Best of the week: Publishers begin cracking alternative revenue models

With display cratering and the quest for scale falling out of fashion, publishers have been doubling down on what makes their media brands unique. In order to attract — and attain — a loyal audience it pays to be different. Literally. The prevailing theme in the best Digiday stories of this week is that publishers are working hard at cracking new business models. And those that don’t — see: the Guardian U.S. — provide a chilling cautionary tale.

Barstool Sports finds loyalty pays
Getting people to pay for content, in any increment, is top of mind for many publishers. Barstool Sports, which now counts The Chernin Group as a majority owner, seems to have cracked some kind of code. The sports publisher might only get 10 million visitors per month, but that audience is highly engaged and willing to open their wallets. In fact, it got 12,500 people to pay to watch amateur boxing earlier this month — a four-hour boxing event held inside of an armory in the woods of West Virginia.

“I’ve had to think about revenue and the business from the very beginning,” Dave Portnoy, founder and content chief at Barstool Sports, told senior reporter Sahil Patel this week. “We weren’t going to survive just on ad revenue: we’re not big enough and our content can be too hard or difficult [for some advertisers]. But we knew we could always get money from our readers because we’ve had a super loyal audience that’s very connected. That has been with us forever.”

The Times of London breaks from breaking news
For harder news sites, the challenge is different: News itself has become commoditized. In order to stand out in a crowded field, media companies are rediscovering the joys of differentiated content. British newspaper The Times is among them. The paper has seen subscriptions sales jump 200 percent in the last year, reports Jess Davies. The tipping point came when it pivoted from publishing on a breaking-news cycle to a digital editions-based publishing strategy a year ago.

Appointment reading helps too. “What has been revolutionary for us and editorial is that in changing to the editions’ publishing strategy and moving away from rolling news, we now have appointments to view with our subscribers and registered users that we didn’t have previously,” said Catherine Newman, chief marketing officer at The Times and Sunday Times.

What ever happened to the Guardian U.S.? 
Two years ago the Guardian’s U.S. operations were flying high. The paper had just won the highly coveted Pulitzer Prize for public service for their articles on NSA surveillance, a week after winning a Polk award for the same reporting. Emmy and Edward R. Murrow awards followed for its reporting on U.S. immigration and killings by police, respectively.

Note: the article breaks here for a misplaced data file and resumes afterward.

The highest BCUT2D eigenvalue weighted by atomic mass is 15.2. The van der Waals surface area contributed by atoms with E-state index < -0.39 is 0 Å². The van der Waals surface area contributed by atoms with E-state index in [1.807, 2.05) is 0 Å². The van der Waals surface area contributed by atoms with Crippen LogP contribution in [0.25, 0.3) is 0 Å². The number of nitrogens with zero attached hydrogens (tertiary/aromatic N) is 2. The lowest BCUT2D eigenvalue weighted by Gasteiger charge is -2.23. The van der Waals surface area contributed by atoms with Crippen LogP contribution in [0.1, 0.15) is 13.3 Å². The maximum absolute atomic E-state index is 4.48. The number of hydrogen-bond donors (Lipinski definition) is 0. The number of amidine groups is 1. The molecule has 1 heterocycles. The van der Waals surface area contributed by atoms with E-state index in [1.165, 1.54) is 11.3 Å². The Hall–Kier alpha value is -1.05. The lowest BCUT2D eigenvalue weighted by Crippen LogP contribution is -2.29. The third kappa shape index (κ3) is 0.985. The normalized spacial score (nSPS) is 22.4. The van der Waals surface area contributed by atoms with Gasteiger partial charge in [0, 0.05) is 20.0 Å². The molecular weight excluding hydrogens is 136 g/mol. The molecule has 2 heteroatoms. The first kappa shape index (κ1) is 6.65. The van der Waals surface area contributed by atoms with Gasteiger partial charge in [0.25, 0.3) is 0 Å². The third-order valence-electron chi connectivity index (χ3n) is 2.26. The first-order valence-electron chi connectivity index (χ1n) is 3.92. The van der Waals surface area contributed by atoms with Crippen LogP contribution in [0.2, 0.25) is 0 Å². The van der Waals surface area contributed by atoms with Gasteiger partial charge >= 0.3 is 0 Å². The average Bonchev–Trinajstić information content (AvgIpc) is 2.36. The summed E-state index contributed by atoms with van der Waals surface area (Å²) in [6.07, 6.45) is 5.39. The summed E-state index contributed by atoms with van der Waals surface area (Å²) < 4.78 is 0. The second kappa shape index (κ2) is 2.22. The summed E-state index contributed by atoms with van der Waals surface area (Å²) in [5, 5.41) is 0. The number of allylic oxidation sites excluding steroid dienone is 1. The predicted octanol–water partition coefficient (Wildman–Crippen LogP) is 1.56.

But the ebullient mood didn’t last. Today, the Guardian U.S. is flailing at best. Last summer, the Guardian said it would have to slash its U.S. staff by 30 percent, to 100. Last week, in another blow, staffers were told that costs would be cut by 20 percent.

So what happened? Lucia Moses has a rundown of how the paper’s fortunes took such a nosedive so quickly in the U.S.

“The key thing for the Guardian U.S. is, it’s not immune to what’s happening with every other premium publisher in the U.S.,” said Evelyn Webster, who became interim CEO of the Guardian U.S. in January, succeeding Eamonn Store. “The traditional display model is not going to continue to grow at the same pace it has historically. The ad market is changing, so the business model has got to change.”

The $100 million media company glass ceiling
There’s been a flood of venture capital into media — an estimated $15.6 billion in venture capital funding was put into digital media deals for the past three years, up from $4.5 billion the three years prior, according to research firm Preqin. The expectation is that at least some of these companies will make it to the $100-plus million revenue threshold that’s the arbitrary mark of a “scaled” media company.

Getting to that mark is hard. Business Insider didn’t get there before its Axel Springer deal. Of big digital media companies, the $100 million club is small by informed estimates that say it includes BuzzFeed, Vice Media, Vox Media, Refinery29, Huffington Post and Bleacher Report.

For men’s lifestyle player Complex Media, reaching $100 million was always a goal, said Rich Antoniello, CEO and founder. Verizon and Hearst teamed up to buy Complex in a deal valued at $250 million to $300 million in April. “Many look at it as a ‘proof point’ that the business can scale further and have significant longevity/viability because of foundational importance to the advertising community,” Antoniello said.

But only a few will get there. Lucia Moses breaks down the challenges.

“Most people hate ads”
In the latest edition of our popular Confessions series, in which we trade anonymity in exchange for honesty, our very own Shareen Pathak spoke with a disillusioned agency strategist, who laid his cards on the table.

What is the thing bugs you?
We all need to just be aware that most people hate advertisements. We sort of convince ourselves that the work we make is good. I think maybe two agencies make good work in this industry — you know, where you see an ad you actually enjoy. Everyone else doesn’t.

How does it happen?
We have this problem where our relationship with our clients has so many people whose entire job it is to interfere with a pure thought. I will forever believe that whatever the idea, even if it doesn’t immediately appeal to your business interest, it has merit. We’re so caught up with the stories we tell being so neat and tidy and conforming and servicing a person that they’re far removed from reality. It’s maddening.

There’s more where that comes from.

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